Sculpture gardens, or parks, have a long history around the world and date back, incredibly, to 175,000 years ago – a “Neanderthal garden” was unearthed in the Bruniquel Cave in France, where broken stalagmites had been arranged in a series of stacked or ring-like structures. Sculpture gardens encompass an expansive array of differing concepts and it is gardens that contain collections of actual sculptures that will be examined here; site-specific structures (where a work of art is created in-situ and can only exist within its immediate surroundings), land art and topiary gardens will all be set aside until another time.
Rodin Museum, Paris
Perhaps the best place to start would be with one of the world’s most famous sculptors, Auguste Rodin. The Hôtel Biron is a jewel of Parisian rocaille architecture, with its park, that covers nearly three hectares, only adding to its immense attractions. It was within this park, in the overgrown gardens that he loved, that Rodin started to place several of his selected works (circa1908), together with some of the antiques from his personal collection. Male and female torsos, copies made in the Roman or modern period, after Greek works, were presented in these natural surroundings, their contours dappled by the sunlight. The first bronzes were erected in the gardens before World War 1. Since 1993 they have been regularly cleaned and treated to preserve their original patinas.
Schönbrunn Garden, Vienna
This vast park is located directly behind the palace from which it gets its name and was originally a hunting ground. In the beginning, the gardens within were laid out in a French formal style although parts were later redesigned as a Baroque landscape. The Great Parterre of this particular garden is lined with 32 over life-size sculptures, again, in the classical mould, that represent mythological deities and virtues. They lead to one of the main highlights of the garden, the Neptune fountain. In addition to this, throughout the park there are monuments, buildings and architectural follies such as a mock Roman ruin and an obelisk. It was opened to the public in 1779 and to this day can be visited for free.
Kirstenbosch NBG : Sculpture Garden, Cape Town
In a completely different vein now, let’s journey into Africa; South Africa to be precise. This garden is acclaimed as one of the world’s great botanical gardens and within its confines it features a permanent, but ever-changing exhibition of wonderful Mambo stone sculptures in beautiful leafy settings. At times visitors may hear, and see, a sculptor at work on a new piece. The artists express themselves and do not merely carve what they think the tourists will buy. They depict spiritual, traditional and contemporary themes as well as topical and social issues in their work. The stone that they utilize is genuine serpentine, or one of its forms: leopard rock, lepidolite, springstone or opal rock – the artists believe it has a spirit and life of its own and that they can sense the sculpture emerging. It can take anywhere from a few weeks to a year to complete an individual work.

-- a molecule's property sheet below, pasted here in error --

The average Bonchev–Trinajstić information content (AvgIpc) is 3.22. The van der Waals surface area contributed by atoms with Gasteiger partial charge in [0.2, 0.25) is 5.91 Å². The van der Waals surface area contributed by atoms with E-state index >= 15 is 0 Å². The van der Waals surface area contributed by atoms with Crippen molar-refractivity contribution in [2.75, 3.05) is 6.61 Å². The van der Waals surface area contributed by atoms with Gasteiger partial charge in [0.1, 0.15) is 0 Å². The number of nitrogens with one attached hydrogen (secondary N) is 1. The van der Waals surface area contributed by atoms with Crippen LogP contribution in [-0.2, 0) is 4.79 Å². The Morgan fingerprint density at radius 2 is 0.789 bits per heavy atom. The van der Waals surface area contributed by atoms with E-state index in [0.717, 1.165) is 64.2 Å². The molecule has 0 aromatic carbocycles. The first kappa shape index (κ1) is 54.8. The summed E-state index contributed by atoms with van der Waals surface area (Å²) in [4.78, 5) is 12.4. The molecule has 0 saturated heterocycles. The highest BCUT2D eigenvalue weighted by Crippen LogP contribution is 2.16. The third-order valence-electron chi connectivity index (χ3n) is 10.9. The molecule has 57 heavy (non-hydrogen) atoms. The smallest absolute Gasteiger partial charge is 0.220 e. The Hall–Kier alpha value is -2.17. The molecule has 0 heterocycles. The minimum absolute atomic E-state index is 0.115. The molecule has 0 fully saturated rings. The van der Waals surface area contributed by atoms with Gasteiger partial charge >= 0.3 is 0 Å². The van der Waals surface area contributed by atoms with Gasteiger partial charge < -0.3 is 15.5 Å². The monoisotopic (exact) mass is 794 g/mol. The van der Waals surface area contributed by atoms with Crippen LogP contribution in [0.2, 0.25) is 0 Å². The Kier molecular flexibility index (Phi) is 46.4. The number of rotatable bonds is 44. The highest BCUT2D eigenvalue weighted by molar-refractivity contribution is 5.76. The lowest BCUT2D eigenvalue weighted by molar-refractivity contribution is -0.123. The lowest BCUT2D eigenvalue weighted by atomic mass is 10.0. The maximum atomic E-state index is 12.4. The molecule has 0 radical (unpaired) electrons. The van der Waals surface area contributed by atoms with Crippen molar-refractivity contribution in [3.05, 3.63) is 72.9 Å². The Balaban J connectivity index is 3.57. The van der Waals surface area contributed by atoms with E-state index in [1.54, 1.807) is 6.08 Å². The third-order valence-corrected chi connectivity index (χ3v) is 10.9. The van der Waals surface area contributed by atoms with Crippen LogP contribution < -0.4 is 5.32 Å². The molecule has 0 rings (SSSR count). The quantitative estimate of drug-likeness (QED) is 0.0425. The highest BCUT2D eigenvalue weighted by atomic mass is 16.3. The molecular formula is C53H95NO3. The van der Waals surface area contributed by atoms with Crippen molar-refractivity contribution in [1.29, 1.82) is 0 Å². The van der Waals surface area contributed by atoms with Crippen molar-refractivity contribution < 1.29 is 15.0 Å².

Kröller-Müller Museum Sculpture Garden, Netherlands
Enclosed in a forest park and encompassing more than 75 acres (30 ha), this is one of the largest sculpture gardens in Europe with a fine collection of modern and contemporary sculptures. It was not originally part of the museum but was added later in 1961. The garden reflects Helene Kröller-Müller’s conception of a symbiosis between art, architecture and nature. The collection of over 160 pieces includes works by August Rodin, Henry Moore, John Dubuffet, Mark di Suvero, Lucio Fontana, Claes Oldenberg, Fritz Wotruba, Joep van Lieshout and many more.
Changchun World Sculpture Park, Jilin, China
For those prepared to go a little further afield, what about this park in China. It features a combination of natural and cultural landscapes and pulls together Eastern and Western cultures and arts with unique charm and style. 441 pieces of sculpture created by 397 sculptors from 212 countries and territories have been placed in the park, encompassing a huge variety of materials and styles.
Chatsworth House, Derbyshire
Finally, let us get a little closer to home. Whilst not a sculpture park or garden as such, the owners of Chatsworth, the Duke and Duchess of Devonshire, have collected and commissioned sculpture to be permanently sited on the estate. These include works by Barry Flanagan, Elisabeth Frink and William Turnbull in the garden and commissions by several artists in the 1000-acre (400 ha) park designed by Capability Brown. Since 2006, Chatsworth has hosted ‘Beyond Limits’, a modern and contemporary sculpture exhibition, in the gardens. It is a landmark selling exhibition, in conjunction with Sotheby’s auction house, and takes place annually in the months of September and October.
For more information on how to use sculpture in your garden, get in touch with North Leeds Garden Design today